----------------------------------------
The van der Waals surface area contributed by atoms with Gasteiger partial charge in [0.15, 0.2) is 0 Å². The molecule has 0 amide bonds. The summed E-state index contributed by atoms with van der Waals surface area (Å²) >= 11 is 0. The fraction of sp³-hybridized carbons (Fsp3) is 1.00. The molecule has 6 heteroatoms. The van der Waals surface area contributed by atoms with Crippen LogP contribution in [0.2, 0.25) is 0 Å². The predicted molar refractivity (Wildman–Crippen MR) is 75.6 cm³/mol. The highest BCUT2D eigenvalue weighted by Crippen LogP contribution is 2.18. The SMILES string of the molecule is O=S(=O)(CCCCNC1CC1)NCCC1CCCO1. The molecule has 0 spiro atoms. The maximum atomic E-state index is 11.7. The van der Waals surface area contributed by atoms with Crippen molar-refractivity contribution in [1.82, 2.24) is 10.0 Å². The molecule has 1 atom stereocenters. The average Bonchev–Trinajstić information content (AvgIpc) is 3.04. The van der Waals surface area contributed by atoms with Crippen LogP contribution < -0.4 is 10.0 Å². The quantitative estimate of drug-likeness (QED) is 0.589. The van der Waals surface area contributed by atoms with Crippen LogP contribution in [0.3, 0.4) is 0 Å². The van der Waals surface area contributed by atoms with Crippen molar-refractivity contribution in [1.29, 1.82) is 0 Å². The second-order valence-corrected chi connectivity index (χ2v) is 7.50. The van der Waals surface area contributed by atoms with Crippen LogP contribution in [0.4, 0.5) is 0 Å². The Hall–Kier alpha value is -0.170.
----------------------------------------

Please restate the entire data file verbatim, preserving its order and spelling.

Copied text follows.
The van der Waals surface area contributed by atoms with Gasteiger partial charge in [0.15, 0.2) is 0 Å². The molecule has 0 amide bonds. The summed E-state index contributed by atoms with van der Waals surface area (Å²) >= 11 is 0. The fraction of sp³-hybridized carbons (Fsp3) is 1.00. The molecule has 6 heteroatoms. The van der Waals surface area contributed by atoms with Crippen LogP contribution in [0.2, 0.25) is 0 Å². The predicted molar refractivity (Wildman–Crippen MR) is 75.6 cm³/mol. The highest BCUT2D eigenvalue weighted by Crippen LogP contribution is 2.18. The SMILES string of the molecule is O=S(=O)(CCCCNC1CC1)NCCC1CCCO1. The molecule has 0 spiro atoms. The maximum atomic E-state index is 11.7. The van der Waals surface area contributed by atoms with Crippen molar-refractivity contribution in [1.82, 2.24) is 10.0 Å². The molecule has 1 atom stereocenters. The average Bonchev–Trinajstić information content (AvgIpc) is 3.04. The van der Waals surface area contributed by atoms with Crippen LogP contribution < -0.4 is 10.0 Å². The quantitative estimate of drug-likeness (QED) is 0.589. The van der Waals surface area contributed by atoms with Crippen LogP contribution in [0.3, 0.4) is 0 Å². The van der Waals surface area contributed by atoms with Crippen molar-refractivity contribution in [1.29, 1.82) is 0 Å². The second-order valence-corrected chi connectivity index (χ2v) is 7.50. The van der Waals surface area contributed by atoms with Crippen LogP contribution in [0.4, 0.5) is 0 Å². The Hall–Kier alpha value is -0.170.